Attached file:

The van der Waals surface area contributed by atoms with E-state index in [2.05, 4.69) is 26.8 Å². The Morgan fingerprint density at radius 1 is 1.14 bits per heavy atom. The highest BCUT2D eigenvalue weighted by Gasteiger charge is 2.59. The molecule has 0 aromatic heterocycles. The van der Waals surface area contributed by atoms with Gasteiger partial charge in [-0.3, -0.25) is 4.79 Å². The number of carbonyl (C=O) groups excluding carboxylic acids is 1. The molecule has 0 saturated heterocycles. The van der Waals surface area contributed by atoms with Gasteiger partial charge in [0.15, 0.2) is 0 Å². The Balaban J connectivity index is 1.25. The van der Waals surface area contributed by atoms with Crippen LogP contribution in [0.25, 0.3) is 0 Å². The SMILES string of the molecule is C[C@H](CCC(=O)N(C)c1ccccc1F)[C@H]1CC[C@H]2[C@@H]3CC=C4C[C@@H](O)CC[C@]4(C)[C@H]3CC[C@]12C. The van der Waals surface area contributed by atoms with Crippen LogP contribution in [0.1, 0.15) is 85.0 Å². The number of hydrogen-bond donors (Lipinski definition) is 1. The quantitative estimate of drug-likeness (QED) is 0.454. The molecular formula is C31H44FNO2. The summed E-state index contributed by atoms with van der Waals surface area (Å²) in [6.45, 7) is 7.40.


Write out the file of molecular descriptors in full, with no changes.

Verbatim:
The van der Waals surface area contributed by atoms with E-state index in [2.05, 4.69) is 26.8 Å². The Morgan fingerprint density at radius 1 is 1.14 bits per heavy atom. The highest BCUT2D eigenvalue weighted by Gasteiger charge is 2.59. The molecule has 0 aromatic heterocycles. The van der Waals surface area contributed by atoms with Gasteiger partial charge in [-0.3, -0.25) is 4.79 Å². The number of carbonyl (C=O) groups excluding carboxylic acids is 1. The molecule has 0 saturated heterocycles. The van der Waals surface area contributed by atoms with Gasteiger partial charge in [0.15, 0.2) is 0 Å². The Balaban J connectivity index is 1.25. The van der Waals surface area contributed by atoms with Crippen LogP contribution in [0.25, 0.3) is 0 Å². The SMILES string of the molecule is C[C@H](CCC(=O)N(C)c1ccccc1F)[C@H]1CC[C@H]2[C@@H]3CC=C4C[C@@H](O)CC[C@]4(C)[C@H]3CC[C@]12C. The van der Waals surface area contributed by atoms with Crippen LogP contribution in [0.1, 0.15) is 85.0 Å². The number of hydrogen-bond donors (Lipinski definition) is 1. The quantitative estimate of drug-likeness (QED) is 0.454. The molecular formula is C31H44FNO2. The summed E-state index contributed by atoms with van der Waals surface area (Å²) in [6.45, 7) is 7.40.